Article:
Pinker recognizes low productivity growth and “authoritarian populism” as potential threats to human progress but does not draw out the links between these threats. Most of the populists that he is concerned about do not strike me as being particularly authoritarian, in the sense of enforcing strict obedience to authority. Nevertheless, they are stasists, seeking to undermine the Enlightenment values that have enabled technological progress and international trade to contribute massively to human flourishing since the beginning of the industrial revolution. Pinker’s discussion of the recent causes of low productivity growth is adequate, as far as it goes, but he fails to emphasize the potential for additional damage to be done by populist politicians seeking to capitalise on fears of the disruptive impacts of globalisation and technological progress.
Pinker makes the important observation:
“A challenge for our era is how to foster an intellectual and political culture that is driven by reason rather than tribalism”.
He is scathing in his description of current electoral politics:
“Here the rules of the game are fiendishly designed to bring out the most irrational in people”.
In support of this assertion Pinker cites: the rational ignorance of voters; the bundling of disparate issues to appeal to a coalition of voters with geographic, racial, and ethnic constituencies; and media that “cover elections like horse races, and analyse issues by pitting ideological hacks against each other in screaming matches”. He notes:
“All these features steer people away from reasoned analysis and towards perfervid self-expression”.
Pinker’s suggests that for public discourse to become more rational, issues should be depoliticized as much as possible. His discussion of the ways in which issues become politicised and proposals for depoliticization of issues was covered in my last post on the benefits of listening to opposing viewpoints. His discussion ends by noting that the discovery of political tribalism as an “insidious form of irrationality” is “still fresh and largely unknown”. He appeals to readers:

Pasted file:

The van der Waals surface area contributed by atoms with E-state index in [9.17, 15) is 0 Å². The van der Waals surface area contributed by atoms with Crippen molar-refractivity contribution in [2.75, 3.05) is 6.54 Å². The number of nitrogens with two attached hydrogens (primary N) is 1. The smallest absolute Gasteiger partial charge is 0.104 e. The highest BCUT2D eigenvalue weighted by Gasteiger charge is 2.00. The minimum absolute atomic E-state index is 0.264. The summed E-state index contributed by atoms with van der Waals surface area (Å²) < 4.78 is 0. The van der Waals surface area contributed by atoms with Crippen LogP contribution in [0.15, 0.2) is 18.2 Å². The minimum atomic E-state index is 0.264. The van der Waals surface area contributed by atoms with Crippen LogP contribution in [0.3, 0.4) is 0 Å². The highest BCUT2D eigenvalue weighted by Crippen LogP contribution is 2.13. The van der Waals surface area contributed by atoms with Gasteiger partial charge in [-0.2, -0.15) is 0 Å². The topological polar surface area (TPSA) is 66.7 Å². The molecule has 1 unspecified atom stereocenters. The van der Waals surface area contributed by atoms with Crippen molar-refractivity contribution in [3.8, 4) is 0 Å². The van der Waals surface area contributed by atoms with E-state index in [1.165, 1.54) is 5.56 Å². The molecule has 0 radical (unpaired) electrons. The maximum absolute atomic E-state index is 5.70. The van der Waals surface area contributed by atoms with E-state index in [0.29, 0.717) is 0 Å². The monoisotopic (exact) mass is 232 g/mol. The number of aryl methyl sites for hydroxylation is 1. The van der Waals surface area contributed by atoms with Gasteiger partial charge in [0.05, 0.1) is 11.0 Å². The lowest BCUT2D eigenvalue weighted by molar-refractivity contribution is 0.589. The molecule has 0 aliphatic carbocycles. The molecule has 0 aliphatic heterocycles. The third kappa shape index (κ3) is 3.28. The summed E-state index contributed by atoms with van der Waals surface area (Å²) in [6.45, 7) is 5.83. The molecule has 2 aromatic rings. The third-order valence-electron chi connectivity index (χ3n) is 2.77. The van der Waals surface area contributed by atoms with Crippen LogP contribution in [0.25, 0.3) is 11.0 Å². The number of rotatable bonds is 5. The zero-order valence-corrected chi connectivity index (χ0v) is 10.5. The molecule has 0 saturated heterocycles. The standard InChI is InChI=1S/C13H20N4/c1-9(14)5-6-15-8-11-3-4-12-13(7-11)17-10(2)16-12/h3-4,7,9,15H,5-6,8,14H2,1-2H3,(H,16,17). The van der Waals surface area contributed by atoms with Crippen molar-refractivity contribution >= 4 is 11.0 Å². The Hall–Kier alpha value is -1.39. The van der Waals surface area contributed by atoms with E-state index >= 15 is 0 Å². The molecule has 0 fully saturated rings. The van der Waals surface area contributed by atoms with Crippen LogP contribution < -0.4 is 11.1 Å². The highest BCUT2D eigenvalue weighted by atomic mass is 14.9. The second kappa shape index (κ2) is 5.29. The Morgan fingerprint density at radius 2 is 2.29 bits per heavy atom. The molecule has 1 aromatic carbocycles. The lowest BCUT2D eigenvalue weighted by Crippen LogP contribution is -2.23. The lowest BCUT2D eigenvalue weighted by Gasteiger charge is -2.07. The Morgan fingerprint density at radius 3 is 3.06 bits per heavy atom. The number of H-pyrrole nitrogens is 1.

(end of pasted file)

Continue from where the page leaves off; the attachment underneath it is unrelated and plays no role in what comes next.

“However long it takes, we must not let the existence of cognitive and emotional biases or the spasms of irrationality in the political arena to discourage us from the
Enlightenment ideal of relentlessly pursuing reason and truth”.
Enlightenment ideal of relentlessly pursuing reason and truth”.
Pinker may not sound particularly optimistic about the future of liberal democracy, but he may well be too optimistic. Unfortunately, in addition to the irrationality he discusses, we are also confronted by widespread failure to adhere to the norms of self-reliance and reciprocity that underpin liberal democracy. As explained by James Buchanan (see this post for the reference) failure of the liberal order is becoming increasingly likely as a higher proportion of the population becomes dependent on government and voters increasingly seek to use the political process to obtain benefits at the expense of others.
We seem to be heading toward what might be described as a democratic tragedy. As noted in an earlier post, when interest groups view the coercive power of the state as a common pool resource to be used for the benefits of their members, the adverse impact of tax and regulation on incentives for productive activity is likely to result in outcomes that will be detrimental for everyone. The incentives facing individual interest groups in that situation are similar to those facing users of common pool resources in the absence of norms of restraint.
Perhaps, as more people come to recognize that liberal democracy is confronted by deep problems, efforts will be made to reform political institutions to produce better outcomes. It is not obvious how that can be achieved, but we should not allow ignorance to prevent us from seeking solutions.
In my view Seven Pinker is on the right track in urging people to be hopeful:
“We will never have a perfect world, and it would be dangerous to seek one. But there is no limit to the betterments we can attain if we continue to apply knowledge to enhance human flourishing”.